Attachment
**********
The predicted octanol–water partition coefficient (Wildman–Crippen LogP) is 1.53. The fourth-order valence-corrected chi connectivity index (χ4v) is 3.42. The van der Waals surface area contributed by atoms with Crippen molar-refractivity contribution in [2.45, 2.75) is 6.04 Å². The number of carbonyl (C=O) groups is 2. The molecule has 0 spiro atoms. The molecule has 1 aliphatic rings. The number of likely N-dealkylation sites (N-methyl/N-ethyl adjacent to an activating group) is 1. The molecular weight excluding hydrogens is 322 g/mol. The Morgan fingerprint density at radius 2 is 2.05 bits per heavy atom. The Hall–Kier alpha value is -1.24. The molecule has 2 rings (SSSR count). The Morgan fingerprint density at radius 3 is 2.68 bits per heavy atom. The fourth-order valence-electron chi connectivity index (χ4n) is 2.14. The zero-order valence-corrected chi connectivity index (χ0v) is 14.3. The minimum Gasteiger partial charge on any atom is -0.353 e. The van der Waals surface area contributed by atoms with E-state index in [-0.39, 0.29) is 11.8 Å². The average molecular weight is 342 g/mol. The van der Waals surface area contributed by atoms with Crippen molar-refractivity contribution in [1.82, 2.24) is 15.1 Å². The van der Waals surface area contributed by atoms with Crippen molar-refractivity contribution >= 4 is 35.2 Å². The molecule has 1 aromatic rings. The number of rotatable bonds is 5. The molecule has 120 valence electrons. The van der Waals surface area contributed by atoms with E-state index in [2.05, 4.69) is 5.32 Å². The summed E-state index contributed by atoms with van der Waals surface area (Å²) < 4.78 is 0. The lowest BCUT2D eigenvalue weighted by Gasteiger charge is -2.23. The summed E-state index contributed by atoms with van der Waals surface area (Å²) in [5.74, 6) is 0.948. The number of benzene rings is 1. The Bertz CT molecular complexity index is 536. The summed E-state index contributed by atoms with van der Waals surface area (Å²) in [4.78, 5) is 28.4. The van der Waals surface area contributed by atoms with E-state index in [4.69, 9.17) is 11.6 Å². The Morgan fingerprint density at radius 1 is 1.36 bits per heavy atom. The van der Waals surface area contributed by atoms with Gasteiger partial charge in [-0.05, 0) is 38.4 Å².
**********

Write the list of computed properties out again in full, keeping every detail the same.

The predicted octanol–water partition coefficient (Wildman–Crippen LogP) is 1.53. The fourth-order valence-corrected chi connectivity index (χ4v) is 3.42. The van der Waals surface area contributed by atoms with Crippen molar-refractivity contribution in [2.45, 2.75) is 6.04 Å². The number of carbonyl (C=O) groups is 2. The molecule has 0 spiro atoms. The molecule has 1 aliphatic rings. The number of likely N-dealkylation sites (N-methyl/N-ethyl adjacent to an activating group) is 1. The molecular weight excluding hydrogens is 322 g/mol. The Morgan fingerprint density at radius 2 is 2.05 bits per heavy atom. The Hall–Kier alpha value is -1.24. The molecule has 2 rings (SSSR count). The Morgan fingerprint density at radius 3 is 2.68 bits per heavy atom. The fourth-order valence-electron chi connectivity index (χ4n) is 2.14. The zero-order valence-corrected chi connectivity index (χ0v) is 14.3. The minimum Gasteiger partial charge on any atom is -0.353 e. The van der Waals surface area contributed by atoms with E-state index in [-0.39, 0.29) is 11.8 Å². The average molecular weight is 342 g/mol. The van der Waals surface area contributed by atoms with Crippen molar-refractivity contribution in [1.82, 2.24) is 15.1 Å². The van der Waals surface area contributed by atoms with Crippen molar-refractivity contribution >= 4 is 35.2 Å². The molecule has 1 aromatic rings. The number of rotatable bonds is 5. The molecule has 120 valence electrons. The van der Waals surface area contributed by atoms with E-state index in [2.05, 4.69) is 5.32 Å². The summed E-state index contributed by atoms with van der Waals surface area (Å²) < 4.78 is 0. The lowest BCUT2D eigenvalue weighted by Gasteiger charge is -2.23. The summed E-state index contributed by atoms with van der Waals surface area (Å²) in [5.74, 6) is 0.948. The number of benzene rings is 1. The Bertz CT molecular complexity index is 536. The summed E-state index contributed by atoms with van der Waals surface area (Å²) in [4.78, 5) is 28.4. The van der Waals surface area contributed by atoms with E-state index in [4.69, 9.17) is 11.6 Å². The Morgan fingerprint density at radius 1 is 1.36 bits per heavy atom. The van der Waals surface area contributed by atoms with Gasteiger partial charge in [-0.05, 0) is 38.4 Å².